Earlier, we studied the interaction between nitrogen-fixing bacteria (alpha-rhizobia) and legumes such as alfalfa, pea, and soybean to learn why this interaction occurs exclusively with legumes. The roots of legume plants house the bacteria, usually in root nodules, in which the microbes convert atmospheric nitrogen into ammonia, thereby allowing the plant to live without added nitrogen fertilizer. In my early years at UCLA, I demonstrated the importance of phytohormones in nodule development, the significance of various plant and bacterial proteins for adherence to the root, and also showed the conservation of signal transduction pathways in nodulation and mycorrhization pathways based on common gene expression patterns. Later, we began to investigate what-are-known as “non-traditional” nitrogen fixers, the newly discovered beta-rhizobia, as well as the plants associated with them. Because many of these bacteria exhibit metabolic activities, such as cellulose degradation as well as nodulation and nitrogen fixation (in the case of the beta-rhizobia), they have the potential, not only to be used for enhancing nitrogen nutrition in crop plants, especially as increased energy costs result in greater fertilizer expenditures, but also in the production of biofuels. To this end, I coordinated the sequencing and annotation of four Burkholderia genomes, including a species that nodulates agronomically important legumes growing in arid and acidic soils. In addition, two Micromonospora (actinobacteria) genomes were sequenced and these data are published. Micromonospora is an important Plant Growth Promoting Bacterial (PGPB) species. My lab has also determined that symbiotic Burkholderia spp. are unlikely pathogens based on bioinformatics analyses and by employing HeLa cell and Caenorhabditis elegans assays to determine non-pathogenicity. We recently published on the different arrangement of nodulation and nitrogen fixation genes in the plant-associated Burkholderia versus the well-studied alpha rhizobial species. Because my research has always focused on the ?hidden half? of the plant, i.e. the root, and especially on the beneficial interactions that take place between plant roots and microbes in the rhizosphere microbiome, I made the transition early on to working on plant microbiomes. In so doing, we began to investigate a broader range of plant-growth promoting bacteria (PGPB), which are associated with roots, especially those isolated from arid environments. Our rationale is that as the climate changes, agricultural productivity will decline because crop-growing regions will become drier and less fertile. Novel drought-adapted, nitrogen-fixing bacteria are likely to provide genetic traits that increase both nutrient availability and environmental tolerance to salinity and drought brought about by reduced rainfall, higher soil acidity, and increased temperatures. In addition, many PGPB are effective at inhibiting plant pathogens, either directly by killing the pathogens or indirectly by making plants healthier so they can overcome pathogen infection. Moreover, a combination of nitrogen-fixing bacteria and one or more PGPB, such as Micromonospora or Bacillus spp., enhance plant growth and yield beyond single inoculation. The development of microbial consortia for plant inocula is the next direction of research that the Hirsch lab is pursuing. The microbes that inhabit nitrogen-fixing nodules grown in field conditions are the best way to determine which bacteria are compatible with another and could be used to establish consortia. My lab is also pursuing metagenomic and cultivation-dependent analysis of dryland soils as a means to find novel bacteria for inoculum development. We have licensed our discoveries from the Negev Desert (Israel) research, and we have a pending agreement with an agricultural company that is developing novel inocula to replace chemical amendments for certain crops. Studies in other deserts and dry environments are also in place.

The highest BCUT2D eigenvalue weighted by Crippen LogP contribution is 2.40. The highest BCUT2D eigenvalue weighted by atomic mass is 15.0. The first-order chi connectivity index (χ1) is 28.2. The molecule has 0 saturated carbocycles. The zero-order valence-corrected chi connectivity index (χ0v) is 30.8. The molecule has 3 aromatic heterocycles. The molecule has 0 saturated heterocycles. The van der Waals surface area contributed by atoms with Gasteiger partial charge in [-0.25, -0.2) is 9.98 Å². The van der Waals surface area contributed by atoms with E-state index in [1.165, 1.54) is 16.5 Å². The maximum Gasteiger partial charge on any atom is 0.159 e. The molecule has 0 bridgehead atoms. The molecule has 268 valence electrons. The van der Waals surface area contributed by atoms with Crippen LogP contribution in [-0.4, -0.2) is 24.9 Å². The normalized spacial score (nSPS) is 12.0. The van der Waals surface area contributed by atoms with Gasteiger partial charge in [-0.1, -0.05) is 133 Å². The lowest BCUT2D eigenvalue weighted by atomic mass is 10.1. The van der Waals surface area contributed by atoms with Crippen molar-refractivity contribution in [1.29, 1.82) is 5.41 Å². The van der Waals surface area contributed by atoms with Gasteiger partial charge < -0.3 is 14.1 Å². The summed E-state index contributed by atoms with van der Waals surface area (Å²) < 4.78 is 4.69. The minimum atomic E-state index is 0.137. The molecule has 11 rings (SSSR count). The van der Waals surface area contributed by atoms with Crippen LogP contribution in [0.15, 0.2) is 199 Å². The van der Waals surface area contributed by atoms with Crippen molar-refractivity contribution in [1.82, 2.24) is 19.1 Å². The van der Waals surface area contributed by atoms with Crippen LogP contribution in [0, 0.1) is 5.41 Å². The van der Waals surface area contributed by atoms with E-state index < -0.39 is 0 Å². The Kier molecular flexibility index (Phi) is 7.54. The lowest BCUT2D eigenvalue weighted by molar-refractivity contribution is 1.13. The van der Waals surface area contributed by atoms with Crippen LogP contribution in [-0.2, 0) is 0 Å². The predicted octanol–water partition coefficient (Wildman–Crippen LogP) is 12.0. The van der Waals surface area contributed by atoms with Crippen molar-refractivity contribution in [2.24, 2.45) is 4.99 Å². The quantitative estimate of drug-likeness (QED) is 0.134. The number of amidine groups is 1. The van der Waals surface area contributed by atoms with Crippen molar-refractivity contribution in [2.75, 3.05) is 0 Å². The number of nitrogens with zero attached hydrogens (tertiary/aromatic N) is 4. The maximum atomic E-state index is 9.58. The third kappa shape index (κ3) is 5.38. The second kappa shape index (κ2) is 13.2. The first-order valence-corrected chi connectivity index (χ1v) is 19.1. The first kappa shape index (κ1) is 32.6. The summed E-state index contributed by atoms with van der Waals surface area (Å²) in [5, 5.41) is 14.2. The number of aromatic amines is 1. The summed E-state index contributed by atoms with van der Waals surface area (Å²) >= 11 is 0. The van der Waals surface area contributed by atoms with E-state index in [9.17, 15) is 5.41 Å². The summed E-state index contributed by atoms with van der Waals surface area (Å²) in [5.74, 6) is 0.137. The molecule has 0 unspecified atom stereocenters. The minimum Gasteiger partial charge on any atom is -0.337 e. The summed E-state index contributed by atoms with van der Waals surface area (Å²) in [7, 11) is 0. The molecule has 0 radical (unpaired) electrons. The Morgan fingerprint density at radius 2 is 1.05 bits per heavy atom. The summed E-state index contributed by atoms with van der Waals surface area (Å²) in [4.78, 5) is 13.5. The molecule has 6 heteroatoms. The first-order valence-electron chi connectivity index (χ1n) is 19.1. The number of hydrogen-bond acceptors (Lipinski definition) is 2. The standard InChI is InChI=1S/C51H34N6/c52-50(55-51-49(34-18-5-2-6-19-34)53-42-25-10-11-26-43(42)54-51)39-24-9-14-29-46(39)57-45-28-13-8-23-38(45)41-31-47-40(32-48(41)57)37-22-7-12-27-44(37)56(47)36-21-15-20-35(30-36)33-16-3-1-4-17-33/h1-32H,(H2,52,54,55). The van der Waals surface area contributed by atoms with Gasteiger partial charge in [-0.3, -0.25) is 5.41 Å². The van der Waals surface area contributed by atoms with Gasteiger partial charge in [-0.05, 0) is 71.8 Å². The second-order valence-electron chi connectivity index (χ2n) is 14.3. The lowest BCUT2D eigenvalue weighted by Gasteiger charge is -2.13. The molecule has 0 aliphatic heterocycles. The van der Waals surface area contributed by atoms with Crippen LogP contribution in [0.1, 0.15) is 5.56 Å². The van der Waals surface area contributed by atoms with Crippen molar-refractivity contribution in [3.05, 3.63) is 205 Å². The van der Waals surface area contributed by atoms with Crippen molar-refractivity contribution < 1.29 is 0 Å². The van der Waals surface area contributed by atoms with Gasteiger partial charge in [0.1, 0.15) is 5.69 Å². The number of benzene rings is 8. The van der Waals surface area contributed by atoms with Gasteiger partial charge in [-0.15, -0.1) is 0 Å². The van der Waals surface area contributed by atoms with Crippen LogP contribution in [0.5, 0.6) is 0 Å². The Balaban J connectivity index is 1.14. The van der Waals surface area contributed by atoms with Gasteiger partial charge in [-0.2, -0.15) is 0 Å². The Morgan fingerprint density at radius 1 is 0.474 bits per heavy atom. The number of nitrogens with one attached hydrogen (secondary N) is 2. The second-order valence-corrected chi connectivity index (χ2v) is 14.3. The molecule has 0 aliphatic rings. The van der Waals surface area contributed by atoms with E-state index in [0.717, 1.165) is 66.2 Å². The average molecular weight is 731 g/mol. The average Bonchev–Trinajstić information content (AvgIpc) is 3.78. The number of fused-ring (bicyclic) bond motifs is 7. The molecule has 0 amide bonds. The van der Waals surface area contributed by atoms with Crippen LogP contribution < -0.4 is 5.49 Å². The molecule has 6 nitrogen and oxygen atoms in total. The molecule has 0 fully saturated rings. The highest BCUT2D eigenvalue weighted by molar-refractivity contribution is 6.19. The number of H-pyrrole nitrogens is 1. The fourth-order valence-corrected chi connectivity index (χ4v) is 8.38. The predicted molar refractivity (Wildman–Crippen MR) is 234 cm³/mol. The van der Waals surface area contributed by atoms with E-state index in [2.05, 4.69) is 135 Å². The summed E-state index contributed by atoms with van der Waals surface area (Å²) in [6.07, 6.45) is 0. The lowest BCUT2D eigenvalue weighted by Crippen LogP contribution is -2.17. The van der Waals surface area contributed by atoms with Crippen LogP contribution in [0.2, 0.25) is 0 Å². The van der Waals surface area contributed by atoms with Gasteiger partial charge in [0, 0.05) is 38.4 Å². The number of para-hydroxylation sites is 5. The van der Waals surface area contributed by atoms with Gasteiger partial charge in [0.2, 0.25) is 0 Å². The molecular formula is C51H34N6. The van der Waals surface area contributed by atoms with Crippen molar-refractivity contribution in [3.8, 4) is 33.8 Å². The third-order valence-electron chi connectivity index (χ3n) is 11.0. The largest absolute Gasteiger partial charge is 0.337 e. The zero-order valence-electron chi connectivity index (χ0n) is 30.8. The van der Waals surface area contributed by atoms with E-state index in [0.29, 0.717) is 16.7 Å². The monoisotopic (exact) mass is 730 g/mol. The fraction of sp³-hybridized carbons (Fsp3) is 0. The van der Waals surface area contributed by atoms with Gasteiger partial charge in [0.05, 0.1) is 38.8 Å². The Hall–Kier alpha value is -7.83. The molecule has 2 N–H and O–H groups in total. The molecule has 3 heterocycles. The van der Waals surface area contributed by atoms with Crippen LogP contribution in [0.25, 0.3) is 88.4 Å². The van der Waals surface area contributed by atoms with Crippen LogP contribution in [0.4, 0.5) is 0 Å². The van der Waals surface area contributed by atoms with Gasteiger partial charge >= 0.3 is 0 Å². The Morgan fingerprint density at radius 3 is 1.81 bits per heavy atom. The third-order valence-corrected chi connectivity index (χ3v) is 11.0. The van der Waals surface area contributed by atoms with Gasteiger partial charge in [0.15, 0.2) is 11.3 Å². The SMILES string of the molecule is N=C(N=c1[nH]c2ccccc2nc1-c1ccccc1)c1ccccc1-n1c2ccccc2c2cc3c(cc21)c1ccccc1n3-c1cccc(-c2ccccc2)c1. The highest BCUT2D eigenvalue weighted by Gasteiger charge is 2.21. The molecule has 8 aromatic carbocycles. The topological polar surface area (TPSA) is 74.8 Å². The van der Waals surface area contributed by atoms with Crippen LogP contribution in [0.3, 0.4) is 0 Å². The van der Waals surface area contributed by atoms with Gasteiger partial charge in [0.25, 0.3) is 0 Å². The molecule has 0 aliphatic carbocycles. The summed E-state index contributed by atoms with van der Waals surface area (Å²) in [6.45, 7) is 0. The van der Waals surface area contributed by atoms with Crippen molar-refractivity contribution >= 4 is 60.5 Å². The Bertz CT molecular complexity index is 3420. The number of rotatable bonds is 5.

Stephen Hubbell -- Department of Ecology & Evolutionary Biology

Nathan Kraft -- Department of Ecology & Evolutionary Biology

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Projects in the lab integrate aspects of community ecology, biogeography, ecophysiology, and phylogenetics. Recent projects have centered on the forests of lowland Amazonia and annual plant communities in California. In addition to a focus on species coexistence, research in the lab also addresses plant responses to climate change, the distribution of diversity at broad spatial scales, and the assembly of regional biotas.

Chentao Lin -- Department of Molecular, Cellular and Developmental Biology


Research Interests